The three of them had always been close, each speaking to the others at least once a day. Still, Love says, she didn't realize how turbulent a relationship Yeardley had with her on-and-off boyfriend of a couple of years, Huguely, whom she had met a couple of times.

"I thought he was kind of happy-go-lucky, not as serious or career-minded as the other kids," she says. "I didn't see the other side of him at all."

Three months before her death, Yeardley had called, her mother says, upset about a fight with Huguely that had turned physical. "I thought he had held her down," Sharon Love says of how she remembers her daughter describing the altercation.

Love says she urged her daughter to call the police, but Yeardley told her that Huguely was remorseful and was keeping to himself. With graduation so close and each planning to move to opposite coasts, Yeardley told her, "it would be fine," Love says.

They arranged to meet in Annapolis, Love says, where they had dinner and drove back to Baltimore. They spent the next day together, with Yeardley accompanying her to work, but deciding to go back to U.Va. in time for her next lacrosse practice.

The fight with Huguely turned out to have been more serious: Another lacrosse player testified at the trial that he was at a party at Huguely's apartment complex when he heard cries for help from behind a door. Opening it, he saw Huguely with a chokehold on Love, whom he released after the other player entered the room.

Preventing more violence

This spring, Love filed two civil suits, one against Huguely and other against the University of Virginia and its lacrosse and athletic officials, charging them with negligence in her daughter's death. Each suit seeks about $30 million in damages.

"With George, the main thing was I didn't know how long his sentence would be. I just didn't want him walking out of jail and having his whole life handed back to him," she says. "I would hope he would have to work and earn a living."

Love says there were warning signs that Huguely's drinking problem and violent streak were growing out of control. At his sentencing hearing, a former teammate testified that Huguely beat him after learning he had left a party with Yeardley, an incident that both players discussed with their coach. A woman testified that Huguely grabbed her by the throat, angry that she had told her father, his high school lacrosse coach, that she was concerned about his drinking.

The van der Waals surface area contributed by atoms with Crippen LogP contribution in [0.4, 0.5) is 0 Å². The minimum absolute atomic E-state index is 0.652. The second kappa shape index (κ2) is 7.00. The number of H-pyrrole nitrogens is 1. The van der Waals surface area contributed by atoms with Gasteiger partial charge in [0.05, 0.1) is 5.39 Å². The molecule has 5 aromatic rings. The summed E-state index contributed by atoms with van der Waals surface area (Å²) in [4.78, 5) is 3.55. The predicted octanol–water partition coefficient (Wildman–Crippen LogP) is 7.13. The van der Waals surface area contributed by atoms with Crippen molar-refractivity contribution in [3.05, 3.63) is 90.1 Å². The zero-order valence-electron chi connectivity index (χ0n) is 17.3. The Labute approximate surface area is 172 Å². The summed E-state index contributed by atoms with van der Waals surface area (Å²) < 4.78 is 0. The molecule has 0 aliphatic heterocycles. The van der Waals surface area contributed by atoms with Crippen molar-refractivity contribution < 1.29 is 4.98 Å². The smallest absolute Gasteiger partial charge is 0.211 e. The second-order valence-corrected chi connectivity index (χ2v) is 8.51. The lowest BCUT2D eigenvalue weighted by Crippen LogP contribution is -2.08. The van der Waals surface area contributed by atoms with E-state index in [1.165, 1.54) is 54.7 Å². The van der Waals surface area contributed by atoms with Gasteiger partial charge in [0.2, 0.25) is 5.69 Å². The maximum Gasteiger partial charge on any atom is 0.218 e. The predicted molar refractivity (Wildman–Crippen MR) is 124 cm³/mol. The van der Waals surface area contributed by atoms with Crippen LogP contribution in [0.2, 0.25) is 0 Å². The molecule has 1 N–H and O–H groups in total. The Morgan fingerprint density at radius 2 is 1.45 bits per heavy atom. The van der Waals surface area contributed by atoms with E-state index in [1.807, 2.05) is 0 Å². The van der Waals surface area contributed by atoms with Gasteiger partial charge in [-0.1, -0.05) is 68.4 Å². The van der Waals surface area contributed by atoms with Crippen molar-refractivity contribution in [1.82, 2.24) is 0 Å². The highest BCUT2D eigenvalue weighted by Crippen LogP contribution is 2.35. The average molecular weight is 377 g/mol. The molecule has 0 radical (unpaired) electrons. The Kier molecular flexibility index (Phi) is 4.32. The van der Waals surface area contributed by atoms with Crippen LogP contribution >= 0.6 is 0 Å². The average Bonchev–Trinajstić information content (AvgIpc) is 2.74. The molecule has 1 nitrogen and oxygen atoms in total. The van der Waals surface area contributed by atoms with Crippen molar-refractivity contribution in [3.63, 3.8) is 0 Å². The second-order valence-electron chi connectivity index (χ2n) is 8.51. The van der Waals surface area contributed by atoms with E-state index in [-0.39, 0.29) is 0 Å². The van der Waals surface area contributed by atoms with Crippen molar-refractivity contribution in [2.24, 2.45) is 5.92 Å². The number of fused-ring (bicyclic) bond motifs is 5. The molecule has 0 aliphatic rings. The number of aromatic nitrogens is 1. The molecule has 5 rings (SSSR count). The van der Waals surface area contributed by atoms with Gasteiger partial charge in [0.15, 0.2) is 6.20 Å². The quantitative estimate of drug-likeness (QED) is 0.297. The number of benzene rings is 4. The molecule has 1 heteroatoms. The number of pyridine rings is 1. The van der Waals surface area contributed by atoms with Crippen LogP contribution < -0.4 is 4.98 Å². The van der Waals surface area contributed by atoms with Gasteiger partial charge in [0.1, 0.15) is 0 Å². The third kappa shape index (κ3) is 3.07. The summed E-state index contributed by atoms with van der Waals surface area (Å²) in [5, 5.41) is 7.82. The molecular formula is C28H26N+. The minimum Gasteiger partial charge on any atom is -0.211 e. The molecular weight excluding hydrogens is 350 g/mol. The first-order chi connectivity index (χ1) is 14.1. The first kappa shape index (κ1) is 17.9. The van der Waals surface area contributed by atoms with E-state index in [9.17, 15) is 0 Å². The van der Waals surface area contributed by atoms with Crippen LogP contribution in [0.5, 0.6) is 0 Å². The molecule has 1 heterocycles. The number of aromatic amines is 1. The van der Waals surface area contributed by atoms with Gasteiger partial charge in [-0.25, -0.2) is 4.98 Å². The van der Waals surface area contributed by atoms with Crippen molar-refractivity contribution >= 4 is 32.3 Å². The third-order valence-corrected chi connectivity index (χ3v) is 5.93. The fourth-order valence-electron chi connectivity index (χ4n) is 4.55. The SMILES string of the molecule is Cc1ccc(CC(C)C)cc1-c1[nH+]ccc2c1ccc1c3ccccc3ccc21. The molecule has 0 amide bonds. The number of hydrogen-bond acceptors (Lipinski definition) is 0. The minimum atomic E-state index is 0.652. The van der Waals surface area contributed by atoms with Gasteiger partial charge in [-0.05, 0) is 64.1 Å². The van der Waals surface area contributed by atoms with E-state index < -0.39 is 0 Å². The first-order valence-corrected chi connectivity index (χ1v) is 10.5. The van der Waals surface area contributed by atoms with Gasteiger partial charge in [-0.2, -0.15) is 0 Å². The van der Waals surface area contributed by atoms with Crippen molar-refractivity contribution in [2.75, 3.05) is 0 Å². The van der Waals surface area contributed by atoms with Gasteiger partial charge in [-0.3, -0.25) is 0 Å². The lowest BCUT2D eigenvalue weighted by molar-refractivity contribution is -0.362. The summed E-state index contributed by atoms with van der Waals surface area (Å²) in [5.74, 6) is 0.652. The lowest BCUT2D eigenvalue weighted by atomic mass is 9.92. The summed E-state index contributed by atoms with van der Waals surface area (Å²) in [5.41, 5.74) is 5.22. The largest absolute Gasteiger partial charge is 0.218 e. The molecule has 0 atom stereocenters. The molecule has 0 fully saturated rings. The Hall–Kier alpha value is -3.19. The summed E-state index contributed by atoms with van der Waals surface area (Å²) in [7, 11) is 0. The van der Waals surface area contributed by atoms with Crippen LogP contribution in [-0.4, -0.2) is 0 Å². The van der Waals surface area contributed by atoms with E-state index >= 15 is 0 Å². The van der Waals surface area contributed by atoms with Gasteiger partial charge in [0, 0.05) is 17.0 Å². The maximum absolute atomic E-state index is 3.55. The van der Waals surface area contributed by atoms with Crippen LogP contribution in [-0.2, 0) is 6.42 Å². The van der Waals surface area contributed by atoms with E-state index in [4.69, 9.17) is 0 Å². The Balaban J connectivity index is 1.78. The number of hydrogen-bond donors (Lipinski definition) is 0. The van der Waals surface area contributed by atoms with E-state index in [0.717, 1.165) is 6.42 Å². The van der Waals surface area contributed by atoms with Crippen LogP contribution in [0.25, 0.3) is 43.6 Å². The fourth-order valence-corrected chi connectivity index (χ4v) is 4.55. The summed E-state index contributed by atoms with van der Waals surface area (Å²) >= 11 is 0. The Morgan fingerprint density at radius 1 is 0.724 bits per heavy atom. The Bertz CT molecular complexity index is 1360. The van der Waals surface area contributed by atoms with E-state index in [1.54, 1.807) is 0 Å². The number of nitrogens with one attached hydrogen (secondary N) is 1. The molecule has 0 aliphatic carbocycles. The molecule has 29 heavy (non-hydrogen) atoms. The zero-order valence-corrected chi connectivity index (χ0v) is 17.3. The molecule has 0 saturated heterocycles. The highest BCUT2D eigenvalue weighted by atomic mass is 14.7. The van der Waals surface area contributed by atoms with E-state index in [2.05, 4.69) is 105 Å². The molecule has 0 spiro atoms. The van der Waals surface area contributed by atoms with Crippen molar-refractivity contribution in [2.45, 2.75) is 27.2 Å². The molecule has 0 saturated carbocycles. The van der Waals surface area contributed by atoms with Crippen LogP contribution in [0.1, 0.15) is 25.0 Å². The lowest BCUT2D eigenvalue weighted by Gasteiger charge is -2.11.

"I felt there were lots of signals that should have been addressed," Love says. "If you don't sue, it just goes away."

Love hopes the new mobile app and PSA will encourage earlier intervention in cases of relationship violence.

The PSA, produced by the Hunt Valley-based Renegade Communications to run on TV and online, shows a young man increasingly growing violent during an argument with a woman as observers rationalize to themselves why they aren't intervening. It's powerful — even without knowing the parallels to what happened to Love — and directs viewers to the new app that walks possible victims and friends through an assessment of relationship violence that is based on research conducted by Campbell, the Hopkins professor.

Campbell, who is advising the Love foundation, says she followed the trial and was struck by how closely it tracked the work she did developing a risk assessment for relationship violence turning to homicide.

"Being a mom myself, I thought, 'Oh, my goodness, if we could use what we learned through my research and what she has learned in these tragic events, to prevent it from happening again,'" Campbell says.

The Love case also caught the attention of Kim Ward, who with her husband, Michael Ward, the CEO of CSX Corp., have a foundation that funds programs for youth. The foundation has given $1 million to One Love to help it combat and raise awareness of relationship violence, particularly among young people.

"College is an important time — often that's where you meet the person you're going to marry," Kim Ward says. "We want to show young people that if someone is exhibiting that kind of behavior when they're young, it only gets worse as you get older."

For Sharon Love, the focus on relationship violence marks a new direction for the foundation she created in response to the outpouring of support she received in the wake of the murder. Initially, the foundation raised money for a new turf field, dedicated this month at Notre Dame Prep in Towson, as well as for scholarships and new lacrosse teams in the city. There were plans for community work involving the elderly. Such activities seemed a fitting way to honor the athletic young woman who always had a soft spot for older people.

"Our first thoughts were not to get into the domestic violence area," Love says. "Yeardley didn't seem to fit the categories. She was strong. She didn't put up with anything. … Regardless, she was a victim."

That Yeardley was not someone who typically would seem like a victim of relationship violence makes her that much stronger a symbol for raising awareness of how pervasive it is, Campbell says.